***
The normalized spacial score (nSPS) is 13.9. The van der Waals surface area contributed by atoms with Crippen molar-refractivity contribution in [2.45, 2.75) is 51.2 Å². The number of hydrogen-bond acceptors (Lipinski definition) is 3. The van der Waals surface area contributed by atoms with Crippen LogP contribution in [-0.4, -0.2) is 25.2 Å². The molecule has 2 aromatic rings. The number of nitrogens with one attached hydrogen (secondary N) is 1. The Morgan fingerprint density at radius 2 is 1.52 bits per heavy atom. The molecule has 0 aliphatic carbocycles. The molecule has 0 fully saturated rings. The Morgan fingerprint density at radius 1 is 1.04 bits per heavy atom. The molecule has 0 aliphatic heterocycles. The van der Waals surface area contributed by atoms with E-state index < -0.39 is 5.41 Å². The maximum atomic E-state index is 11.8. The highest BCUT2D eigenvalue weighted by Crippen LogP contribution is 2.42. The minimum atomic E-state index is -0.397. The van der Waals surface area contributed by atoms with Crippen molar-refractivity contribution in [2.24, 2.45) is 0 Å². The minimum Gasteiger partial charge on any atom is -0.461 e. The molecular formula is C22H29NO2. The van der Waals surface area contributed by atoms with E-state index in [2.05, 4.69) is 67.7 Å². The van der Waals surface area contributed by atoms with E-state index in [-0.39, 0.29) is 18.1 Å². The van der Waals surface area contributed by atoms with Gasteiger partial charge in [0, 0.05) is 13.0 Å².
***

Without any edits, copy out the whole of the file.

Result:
The normalized spacial score (nSPS) is 13.9. The van der Waals surface area contributed by atoms with Crippen molar-refractivity contribution in [2.45, 2.75) is 51.2 Å². The number of hydrogen-bond acceptors (Lipinski definition) is 3. The van der Waals surface area contributed by atoms with Crippen LogP contribution in [-0.4, -0.2) is 25.2 Å². The molecule has 2 aromatic rings. The number of nitrogens with one attached hydrogen (secondary N) is 1. The Morgan fingerprint density at radius 2 is 1.52 bits per heavy atom. The molecule has 0 aliphatic carbocycles. The molecule has 0 fully saturated rings. The Morgan fingerprint density at radius 1 is 1.04 bits per heavy atom. The molecule has 0 aliphatic heterocycles. The van der Waals surface area contributed by atoms with E-state index < -0.39 is 5.41 Å². The maximum atomic E-state index is 11.8. The highest BCUT2D eigenvalue weighted by Crippen LogP contribution is 2.42. The minimum atomic E-state index is -0.397. The van der Waals surface area contributed by atoms with Crippen molar-refractivity contribution in [2.24, 2.45) is 0 Å². The minimum Gasteiger partial charge on any atom is -0.461 e. The molecular formula is C22H29NO2. The van der Waals surface area contributed by atoms with E-state index in [2.05, 4.69) is 67.7 Å². The van der Waals surface area contributed by atoms with E-state index in [-0.39, 0.29) is 18.1 Å². The van der Waals surface area contributed by atoms with Gasteiger partial charge in [0, 0.05) is 13.0 Å².